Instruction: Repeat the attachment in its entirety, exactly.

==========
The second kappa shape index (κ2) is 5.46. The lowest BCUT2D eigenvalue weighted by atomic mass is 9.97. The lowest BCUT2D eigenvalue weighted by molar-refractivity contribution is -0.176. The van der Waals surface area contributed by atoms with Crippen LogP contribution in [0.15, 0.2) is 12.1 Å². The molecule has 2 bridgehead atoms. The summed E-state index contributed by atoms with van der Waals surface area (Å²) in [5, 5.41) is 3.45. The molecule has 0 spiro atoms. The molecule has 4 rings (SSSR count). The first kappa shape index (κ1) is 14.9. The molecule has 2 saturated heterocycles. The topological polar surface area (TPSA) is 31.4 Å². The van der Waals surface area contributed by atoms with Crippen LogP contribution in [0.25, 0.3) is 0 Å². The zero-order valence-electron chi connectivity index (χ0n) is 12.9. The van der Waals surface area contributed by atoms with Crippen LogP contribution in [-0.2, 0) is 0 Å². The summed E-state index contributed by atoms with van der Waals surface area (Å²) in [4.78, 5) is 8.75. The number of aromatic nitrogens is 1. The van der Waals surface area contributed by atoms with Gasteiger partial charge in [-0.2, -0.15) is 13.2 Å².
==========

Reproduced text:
The second kappa shape index (κ2) is 5.46. The lowest BCUT2D eigenvalue weighted by atomic mass is 9.97. The lowest BCUT2D eigenvalue weighted by molar-refractivity contribution is -0.176. The van der Waals surface area contributed by atoms with Crippen LogP contribution in [0.15, 0.2) is 12.1 Å². The molecule has 2 bridgehead atoms. The summed E-state index contributed by atoms with van der Waals surface area (Å²) in [5, 5.41) is 3.45. The molecule has 0 spiro atoms. The molecule has 4 rings (SSSR count). The first kappa shape index (κ1) is 14.9. The molecule has 2 saturated heterocycles. The topological polar surface area (TPSA) is 31.4 Å². The van der Waals surface area contributed by atoms with Crippen LogP contribution in [0.25, 0.3) is 0 Å². The zero-order valence-electron chi connectivity index (χ0n) is 12.9. The van der Waals surface area contributed by atoms with Crippen LogP contribution in [-0.2, 0) is 0 Å². The summed E-state index contributed by atoms with van der Waals surface area (Å²) in [4.78, 5) is 8.75. The number of aromatic nitrogens is 1. The van der Waals surface area contributed by atoms with Gasteiger partial charge in [-0.2, -0.15) is 13.2 Å².